Fruit of the Strawberry Tree

Strawberry Fruit TreeArbutus unedo, from the Latin Arbutus: struggle. Unedo: I eat only one.

Pliny the Elder (50 AD) said either:

“I struggle to eat only one,” or “if I eat more than one, I struggle.”

I wonder which it is…

Having sampled sparingly of its delicious ripe fruit from my garden yesterday, I believe there’s some truth to the folk wisdom that fortified wines made from the fruit of the Strawberry Tree may have hallucinogenic properties – although I’m told they do make wonderful preserves.  Certainly there’s a danger of toxicity when ingesting more than one or two of the bright red berries directly from the tree.

The answer to Pliny’s riddle may be: both.

Aristotle wisely advised moderation in all things.

My love’s an arbutus

My love’s an arbutus

By the borders of Lene,

So slender and shapely

In her girdle of green.

And I measure the pleasure

Of her eye’s sapphire sheen

By the blue skies that sparkle

Through the soft branching screen.


But though ruddy the berry

And snowy the flower

That brighten together

The arbutus bower,

Perfuming and blooming

Through sunshine and shower,

Give me her bright lips

And her laugh’s pearly dower.


Alas! fruit and blossom

Shall scatter the lea,

And Time’s jealous fingers

Dim your young charms, Machree.

But unranging, unchanging,

You’ll still cling to me,

Like the evergreen leaf

To the arbutus tree.

Alfred Perceval Graves (1846-1931), “My love’s an arbutus”

from Father O’Flynn and other Irish Lyrics, published 1880.


A Writer’s Morning Ritual

Firstly, I forgive myself for not writing during the fullness of Christmas festivities.

Guilt is wasted energy.

Let’s begin again…


Early Morning Chores

  • Make strong black tea with honey.
  • Feed the cat, family, guests.
  • Water the summer vegetable garden, wave to neighbours, and harvest lunch.
  • Register the day’s energies: Full Moon /Heat Wave – a great day for fiery writing!
  • Make notes of ideas that have already arisen for the novel.
  • Set up books to be read or referenced for the day ahead.
  • Respond warmly to Email from an Editor writing from the frozen north.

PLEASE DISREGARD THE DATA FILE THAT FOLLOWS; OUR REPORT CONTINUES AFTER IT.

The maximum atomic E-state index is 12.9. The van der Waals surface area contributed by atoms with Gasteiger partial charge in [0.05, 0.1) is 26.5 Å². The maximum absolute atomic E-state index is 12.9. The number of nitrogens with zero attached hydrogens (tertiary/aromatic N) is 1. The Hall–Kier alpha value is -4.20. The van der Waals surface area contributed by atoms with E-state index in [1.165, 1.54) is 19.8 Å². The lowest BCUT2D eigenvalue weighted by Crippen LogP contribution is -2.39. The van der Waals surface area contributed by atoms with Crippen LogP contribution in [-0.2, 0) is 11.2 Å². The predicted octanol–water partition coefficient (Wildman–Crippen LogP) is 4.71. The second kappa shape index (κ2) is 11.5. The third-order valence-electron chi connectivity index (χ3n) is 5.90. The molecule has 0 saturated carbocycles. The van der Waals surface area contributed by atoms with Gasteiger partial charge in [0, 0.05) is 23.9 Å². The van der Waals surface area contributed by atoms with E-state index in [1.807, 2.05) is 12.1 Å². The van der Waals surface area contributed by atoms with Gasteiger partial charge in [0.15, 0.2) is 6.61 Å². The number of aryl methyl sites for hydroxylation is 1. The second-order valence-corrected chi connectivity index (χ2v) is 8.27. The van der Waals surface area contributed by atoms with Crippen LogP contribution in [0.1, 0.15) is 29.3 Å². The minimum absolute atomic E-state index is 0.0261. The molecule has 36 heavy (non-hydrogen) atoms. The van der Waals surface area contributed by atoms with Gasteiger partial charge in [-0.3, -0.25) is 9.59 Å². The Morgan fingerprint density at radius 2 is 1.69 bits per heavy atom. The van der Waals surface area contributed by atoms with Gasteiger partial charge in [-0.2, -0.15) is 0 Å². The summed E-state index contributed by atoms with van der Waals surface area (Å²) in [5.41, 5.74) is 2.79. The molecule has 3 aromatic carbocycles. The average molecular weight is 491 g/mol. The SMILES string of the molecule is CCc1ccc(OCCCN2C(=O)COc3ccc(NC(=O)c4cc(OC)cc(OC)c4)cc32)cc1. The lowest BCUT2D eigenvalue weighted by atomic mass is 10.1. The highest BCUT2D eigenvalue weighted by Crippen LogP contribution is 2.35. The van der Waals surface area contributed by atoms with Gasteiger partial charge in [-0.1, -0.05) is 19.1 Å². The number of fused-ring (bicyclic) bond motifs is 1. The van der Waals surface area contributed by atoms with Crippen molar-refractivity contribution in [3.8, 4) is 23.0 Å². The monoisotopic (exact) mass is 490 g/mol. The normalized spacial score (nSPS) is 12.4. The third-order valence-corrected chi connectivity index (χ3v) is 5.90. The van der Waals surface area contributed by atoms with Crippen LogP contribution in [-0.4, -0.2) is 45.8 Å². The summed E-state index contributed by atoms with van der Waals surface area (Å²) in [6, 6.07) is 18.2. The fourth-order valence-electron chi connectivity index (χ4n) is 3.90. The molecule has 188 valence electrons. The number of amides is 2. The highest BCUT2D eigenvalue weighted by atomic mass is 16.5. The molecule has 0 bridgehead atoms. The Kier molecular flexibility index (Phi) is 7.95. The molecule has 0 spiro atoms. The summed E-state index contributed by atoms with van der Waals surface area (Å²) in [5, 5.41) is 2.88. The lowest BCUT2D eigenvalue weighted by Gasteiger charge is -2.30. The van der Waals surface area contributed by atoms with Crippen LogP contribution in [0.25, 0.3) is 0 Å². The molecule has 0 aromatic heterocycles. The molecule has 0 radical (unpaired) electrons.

At the Writing Desk

Books and other items within reach, which I may put my hands on throughout the day:

  • Cloudstreet, Tim Winton
  • Rhythms of the Kimberley, Russell Guéhom, Tim Winton
  • New Legend, Kimberley Aboriginal Law and Culture Centre
  • The Lord of the Rings, JRR Tolkien (for the maps)
  • Lots of other maps, old and new
  • Old calendars
  • Mountains of research notes
  • New heart-shaped green pencil sharpener (from one of the Christmas crackers pictured here)
  • Pencils ready to be sharpened
  • Notebooks, both empty and full
  • A hobbled-together computer station
  • Cat asleep under foot on a sheep skin rug


Whether to keep Researching, Outlining or …

Forge ahead on that chapter that can’t wait to be written? (Today I will do all three.)


Need to see a Middle Eastern Recipe book. (This will never make it into the book, but I need to know the right spices.)


I already have a complete outline of the plot, but there’s much more work to do on characters and scenes.  I’ll forge ahead on this as the day allows.


A particular character from Chapter One, whose actions have been wordless until now, wants me to focus on the story from her Point of View.  Although I’ve already made a decision about POV, once this Chapter is written, I’ll know much more about whose POV is strongest for the telling of this story. It doesn’t hurt to remain open and flexible at this early stage of the draft. And holding this openness makes it easier for this character to forget her shyness, step forward and speak.

And so we begin…